ZEISS VR ONE: Developments and Applications – 9th Fulldome Festival Diaries
Virtual Reality Technology (VR) has become a big trend lately, with many professionals exploring its potential in terms of products, creative visions and market. With no surprise, many fulldomers are exploring VR too.
Engineer Franz Troppenhagen presented ZEISS' first VR headset at the 9th Fulldome Festival in Jena, in May 2015, named ZEISS VR ONE. Troppenhagen is part of the development team who worked on the product and shared insights on the development of the project.
In 2012, VR technology had evolved to the point of making consumer-level products. There are 3 possible segmentation of VR headsets:
- Open mobile system headsets: it’s a low-cost mount for a mobile phone. You stick your phone into it, launch a specific app and the screen splits in half generating 2 images, one for each eye. Among its pros: the headset supports many smartphones, it’s an open platform, and it’s very affordable. In this type of headsets, the quality of the head tracking depends on the smartphone performance, so it's headset-independent.
- Closed mobile system headsets, like the Samsung VR: they support only one specific device, and are tightly integrated with it.
- PC based headsets: the user needs to connect the headset to a computer either by HDMI or a USB connection for the headset to generate the visuals.
The ZEISS VR ONE is an headset of the first group. The concept is the same used in Google Cardboard headset, which is literally made of cardboard.
Why did Zeiss make the VR device?
The story goes like this: A couple of engineers were talking at lunch about VR devices. They thought ZEISS could, of course, make better optics. The engineers started thinking of what kind of device they wanted to make. It was decided to go with the simplest one, the one of the first group above, which they thought to be the base of the mass market.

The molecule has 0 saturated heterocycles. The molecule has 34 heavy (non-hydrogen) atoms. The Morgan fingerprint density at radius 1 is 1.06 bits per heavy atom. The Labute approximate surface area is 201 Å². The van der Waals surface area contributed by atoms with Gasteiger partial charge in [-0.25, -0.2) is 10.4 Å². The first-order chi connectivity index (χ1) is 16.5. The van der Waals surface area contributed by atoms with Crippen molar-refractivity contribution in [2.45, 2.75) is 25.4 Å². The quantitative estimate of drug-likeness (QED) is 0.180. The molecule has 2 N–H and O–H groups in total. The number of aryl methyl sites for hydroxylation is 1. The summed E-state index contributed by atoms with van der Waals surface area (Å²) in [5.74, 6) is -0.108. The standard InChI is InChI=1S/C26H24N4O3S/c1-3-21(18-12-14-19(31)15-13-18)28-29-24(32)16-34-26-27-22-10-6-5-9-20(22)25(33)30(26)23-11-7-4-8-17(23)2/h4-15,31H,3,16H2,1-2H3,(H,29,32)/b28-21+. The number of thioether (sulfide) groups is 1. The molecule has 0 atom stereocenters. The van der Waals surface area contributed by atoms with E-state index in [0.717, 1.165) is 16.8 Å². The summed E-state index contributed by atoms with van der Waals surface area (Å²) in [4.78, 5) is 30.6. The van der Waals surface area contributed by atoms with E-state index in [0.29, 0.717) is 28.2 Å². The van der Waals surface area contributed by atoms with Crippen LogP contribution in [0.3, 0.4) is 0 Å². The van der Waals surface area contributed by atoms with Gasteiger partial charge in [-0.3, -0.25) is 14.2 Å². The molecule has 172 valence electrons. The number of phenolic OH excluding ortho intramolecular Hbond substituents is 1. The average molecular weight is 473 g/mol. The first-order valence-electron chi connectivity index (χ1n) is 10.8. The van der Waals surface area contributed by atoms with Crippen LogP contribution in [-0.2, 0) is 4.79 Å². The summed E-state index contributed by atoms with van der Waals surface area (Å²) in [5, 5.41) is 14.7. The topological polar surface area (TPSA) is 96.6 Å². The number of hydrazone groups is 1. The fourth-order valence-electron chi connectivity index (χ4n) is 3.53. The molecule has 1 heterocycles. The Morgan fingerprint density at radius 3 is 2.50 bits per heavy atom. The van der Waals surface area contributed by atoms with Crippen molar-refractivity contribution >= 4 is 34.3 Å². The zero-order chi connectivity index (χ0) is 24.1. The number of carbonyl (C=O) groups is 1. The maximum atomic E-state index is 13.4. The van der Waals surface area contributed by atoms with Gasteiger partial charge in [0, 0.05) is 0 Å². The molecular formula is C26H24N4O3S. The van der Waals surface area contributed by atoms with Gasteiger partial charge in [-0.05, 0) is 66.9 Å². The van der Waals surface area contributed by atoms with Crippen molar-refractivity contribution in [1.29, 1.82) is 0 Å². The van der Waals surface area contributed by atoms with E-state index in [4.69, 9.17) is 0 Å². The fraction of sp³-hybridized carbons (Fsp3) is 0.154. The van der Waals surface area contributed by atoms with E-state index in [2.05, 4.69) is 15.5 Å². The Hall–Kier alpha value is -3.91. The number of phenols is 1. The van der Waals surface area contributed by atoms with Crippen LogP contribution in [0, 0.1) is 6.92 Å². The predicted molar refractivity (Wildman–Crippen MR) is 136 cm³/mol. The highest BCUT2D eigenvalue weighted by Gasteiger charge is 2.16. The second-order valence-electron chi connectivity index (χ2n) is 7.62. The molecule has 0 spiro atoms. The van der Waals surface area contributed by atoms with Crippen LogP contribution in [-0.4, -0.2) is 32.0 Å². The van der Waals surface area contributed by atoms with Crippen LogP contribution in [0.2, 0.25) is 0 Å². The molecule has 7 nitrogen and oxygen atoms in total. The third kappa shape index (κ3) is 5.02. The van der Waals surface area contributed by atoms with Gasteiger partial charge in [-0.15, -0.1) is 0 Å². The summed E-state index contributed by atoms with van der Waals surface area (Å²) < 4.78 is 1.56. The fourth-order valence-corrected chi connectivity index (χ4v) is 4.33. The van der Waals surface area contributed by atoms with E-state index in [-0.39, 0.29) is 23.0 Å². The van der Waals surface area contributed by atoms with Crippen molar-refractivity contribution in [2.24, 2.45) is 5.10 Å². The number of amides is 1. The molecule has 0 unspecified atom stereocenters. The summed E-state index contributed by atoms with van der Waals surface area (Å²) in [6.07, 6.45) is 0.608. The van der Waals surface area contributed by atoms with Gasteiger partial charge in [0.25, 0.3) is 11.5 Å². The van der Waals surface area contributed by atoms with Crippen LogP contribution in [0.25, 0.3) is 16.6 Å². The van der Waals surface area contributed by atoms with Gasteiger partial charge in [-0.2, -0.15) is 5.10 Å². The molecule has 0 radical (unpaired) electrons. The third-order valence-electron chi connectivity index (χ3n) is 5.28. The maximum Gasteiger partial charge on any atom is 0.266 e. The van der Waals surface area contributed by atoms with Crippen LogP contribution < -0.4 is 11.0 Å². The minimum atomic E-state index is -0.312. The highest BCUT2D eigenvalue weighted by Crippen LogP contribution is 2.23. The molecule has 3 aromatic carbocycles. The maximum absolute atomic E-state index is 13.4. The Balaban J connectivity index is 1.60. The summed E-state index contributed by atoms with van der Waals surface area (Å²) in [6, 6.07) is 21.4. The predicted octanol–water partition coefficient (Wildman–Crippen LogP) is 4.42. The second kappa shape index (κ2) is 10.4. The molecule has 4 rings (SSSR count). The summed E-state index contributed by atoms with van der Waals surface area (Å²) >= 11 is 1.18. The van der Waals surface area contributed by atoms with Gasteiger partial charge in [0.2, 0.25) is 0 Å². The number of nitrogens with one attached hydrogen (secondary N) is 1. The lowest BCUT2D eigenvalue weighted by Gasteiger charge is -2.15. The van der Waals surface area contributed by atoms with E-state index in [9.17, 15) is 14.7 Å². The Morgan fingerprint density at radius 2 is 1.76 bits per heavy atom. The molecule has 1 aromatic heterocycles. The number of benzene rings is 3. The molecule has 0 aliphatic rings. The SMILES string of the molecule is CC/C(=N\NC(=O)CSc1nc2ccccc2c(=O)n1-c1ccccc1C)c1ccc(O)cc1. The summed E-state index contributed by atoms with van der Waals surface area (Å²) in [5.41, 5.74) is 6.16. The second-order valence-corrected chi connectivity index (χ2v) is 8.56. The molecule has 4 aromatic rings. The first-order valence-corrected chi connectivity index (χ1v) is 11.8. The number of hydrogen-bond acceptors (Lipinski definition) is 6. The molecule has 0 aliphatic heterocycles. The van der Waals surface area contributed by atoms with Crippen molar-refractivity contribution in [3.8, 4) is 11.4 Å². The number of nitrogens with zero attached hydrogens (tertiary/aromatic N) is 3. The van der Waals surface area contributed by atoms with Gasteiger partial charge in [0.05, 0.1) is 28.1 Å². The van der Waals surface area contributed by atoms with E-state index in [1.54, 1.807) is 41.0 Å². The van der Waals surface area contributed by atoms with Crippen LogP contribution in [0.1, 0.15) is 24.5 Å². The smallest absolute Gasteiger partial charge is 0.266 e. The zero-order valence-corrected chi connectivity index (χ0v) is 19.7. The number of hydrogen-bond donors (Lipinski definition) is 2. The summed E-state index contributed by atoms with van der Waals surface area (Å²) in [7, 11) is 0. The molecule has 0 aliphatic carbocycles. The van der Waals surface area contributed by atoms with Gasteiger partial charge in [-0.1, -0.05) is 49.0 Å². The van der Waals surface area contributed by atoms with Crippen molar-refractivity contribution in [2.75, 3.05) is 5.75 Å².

Even if you see some performance differences between a cardboard style and PC-based one, the phone market is evolving so rapidly that smartphone manufacturers will keep implementing and improving VR support into their phones, so that you will only need to change the phone to have a better experience and not the entire headset.
Developed as an open platform, ZEISS VR ONE accommodates different display/phones sizes, and Zeiss will be releasing new "trays" to support new smartphones as they become available.
ZEISS precision lenses let users see a sharp picture from the center to the edge. The optics are designed in a way that no optical adjustment is necessary.
What do you do with VR?
In the real world, video, gaming, still 360° pictures, 360° videos (big trend in USA). But for what purpose can you use VR? These would be the first guesses: sales, marketing, visualization, eLearning, serious gaming – but there is also a bridge from VR to augmented reality, where some views of parts of a real-world environment are augmented by computer-generated visuals.
The big question is: will VR be an opportunity for fulldome and planetariums? Or is it a threat? This is a discussion that has been going on for a long while now, and which involves different perspectives and opinions. For sure ZEISS is committed to release a Mobile Fulldome Visualizer, an app that you can download from the Internet to which you can upload/copy your fulldome content and watch it in an headset. Very useful if you don’t have your own dome, or you don’t want to go through slicing etc.
The aim of this device is not to "steal” visitors from the planetarium world, but to increase awareness about planetariums by letting more people experience the magic of increase sales, and explore the potential of 3D planetariums even at small scales.
The SDK is already available for the app, which will be available both for Android and iOS platforms. It is open source documentation and based on both Unity3D and native technologies.
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